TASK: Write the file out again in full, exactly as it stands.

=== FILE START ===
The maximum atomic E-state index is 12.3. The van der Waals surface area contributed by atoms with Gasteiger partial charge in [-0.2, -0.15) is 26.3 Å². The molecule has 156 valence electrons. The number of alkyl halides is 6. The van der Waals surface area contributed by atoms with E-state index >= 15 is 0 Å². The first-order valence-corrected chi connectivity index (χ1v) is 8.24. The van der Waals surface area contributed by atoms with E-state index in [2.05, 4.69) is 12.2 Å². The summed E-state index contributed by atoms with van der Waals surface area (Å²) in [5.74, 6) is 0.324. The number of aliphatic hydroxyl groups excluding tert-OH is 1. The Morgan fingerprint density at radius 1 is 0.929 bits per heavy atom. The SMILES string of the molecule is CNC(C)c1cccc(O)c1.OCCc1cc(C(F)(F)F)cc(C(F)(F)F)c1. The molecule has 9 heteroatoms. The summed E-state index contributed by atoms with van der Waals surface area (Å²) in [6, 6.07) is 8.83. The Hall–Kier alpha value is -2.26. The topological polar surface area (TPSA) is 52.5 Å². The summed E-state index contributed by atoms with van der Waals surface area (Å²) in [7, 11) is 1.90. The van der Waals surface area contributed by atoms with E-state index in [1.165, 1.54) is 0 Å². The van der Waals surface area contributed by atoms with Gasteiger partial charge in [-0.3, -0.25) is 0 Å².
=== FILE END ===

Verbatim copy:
The maximum atomic E-state index is 12.3. The van der Waals surface area contributed by atoms with Gasteiger partial charge in [-0.2, -0.15) is 26.3 Å². The molecule has 156 valence electrons. The number of alkyl halides is 6. The van der Waals surface area contributed by atoms with E-state index >= 15 is 0 Å². The first-order valence-corrected chi connectivity index (χ1v) is 8.24. The van der Waals surface area contributed by atoms with E-state index in [2.05, 4.69) is 12.2 Å². The summed E-state index contributed by atoms with van der Waals surface area (Å²) in [5.74, 6) is 0.324. The number of aliphatic hydroxyl groups excluding tert-OH is 1. The Morgan fingerprint density at radius 1 is 0.929 bits per heavy atom. The SMILES string of the molecule is CNC(C)c1cccc(O)c1.OCCc1cc(C(F)(F)F)cc(C(F)(F)F)c1. The molecule has 9 heteroatoms. The summed E-state index contributed by atoms with van der Waals surface area (Å²) in [6, 6.07) is 8.83. The Hall–Kier alpha value is -2.26. The topological polar surface area (TPSA) is 52.5 Å². The summed E-state index contributed by atoms with van der Waals surface area (Å²) in [7, 11) is 1.90. The van der Waals surface area contributed by atoms with E-state index in [1.165, 1.54) is 0 Å². The van der Waals surface area contributed by atoms with Gasteiger partial charge in [-0.3, -0.25) is 0 Å².